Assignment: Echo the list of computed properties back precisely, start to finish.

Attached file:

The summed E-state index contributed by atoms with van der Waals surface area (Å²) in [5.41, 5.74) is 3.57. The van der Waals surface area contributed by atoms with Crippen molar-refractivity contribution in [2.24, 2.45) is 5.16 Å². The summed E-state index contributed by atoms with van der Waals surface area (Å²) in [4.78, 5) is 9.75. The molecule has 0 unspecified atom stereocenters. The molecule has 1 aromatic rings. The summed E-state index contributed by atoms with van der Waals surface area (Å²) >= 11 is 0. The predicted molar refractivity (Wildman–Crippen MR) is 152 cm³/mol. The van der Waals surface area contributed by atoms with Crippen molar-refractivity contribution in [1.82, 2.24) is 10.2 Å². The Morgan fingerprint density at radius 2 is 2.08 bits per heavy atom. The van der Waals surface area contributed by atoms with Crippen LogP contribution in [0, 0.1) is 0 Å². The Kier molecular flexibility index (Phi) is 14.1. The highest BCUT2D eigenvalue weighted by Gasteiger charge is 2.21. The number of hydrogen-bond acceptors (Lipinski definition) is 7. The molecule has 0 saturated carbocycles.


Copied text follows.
The summed E-state index contributed by atoms with van der Waals surface area (Å²) in [5.41, 5.74) is 3.57. The van der Waals surface area contributed by atoms with Crippen molar-refractivity contribution in [2.24, 2.45) is 5.16 Å². The summed E-state index contributed by atoms with van der Waals surface area (Å²) in [4.78, 5) is 9.75. The molecule has 0 unspecified atom stereocenters. The molecule has 1 aromatic rings. The summed E-state index contributed by atoms with van der Waals surface area (Å²) >= 11 is 0. The predicted molar refractivity (Wildman–Crippen MR) is 152 cm³/mol. The van der Waals surface area contributed by atoms with Crippen molar-refractivity contribution in [1.82, 2.24) is 10.2 Å². The Morgan fingerprint density at radius 2 is 2.08 bits per heavy atom. The van der Waals surface area contributed by atoms with Crippen LogP contribution in [0, 0.1) is 0 Å². The Kier molecular flexibility index (Phi) is 14.1. The highest BCUT2D eigenvalue weighted by Gasteiger charge is 2.21. The number of hydrogen-bond acceptors (Lipinski definition) is 7. The molecule has 0 saturated carbocycles.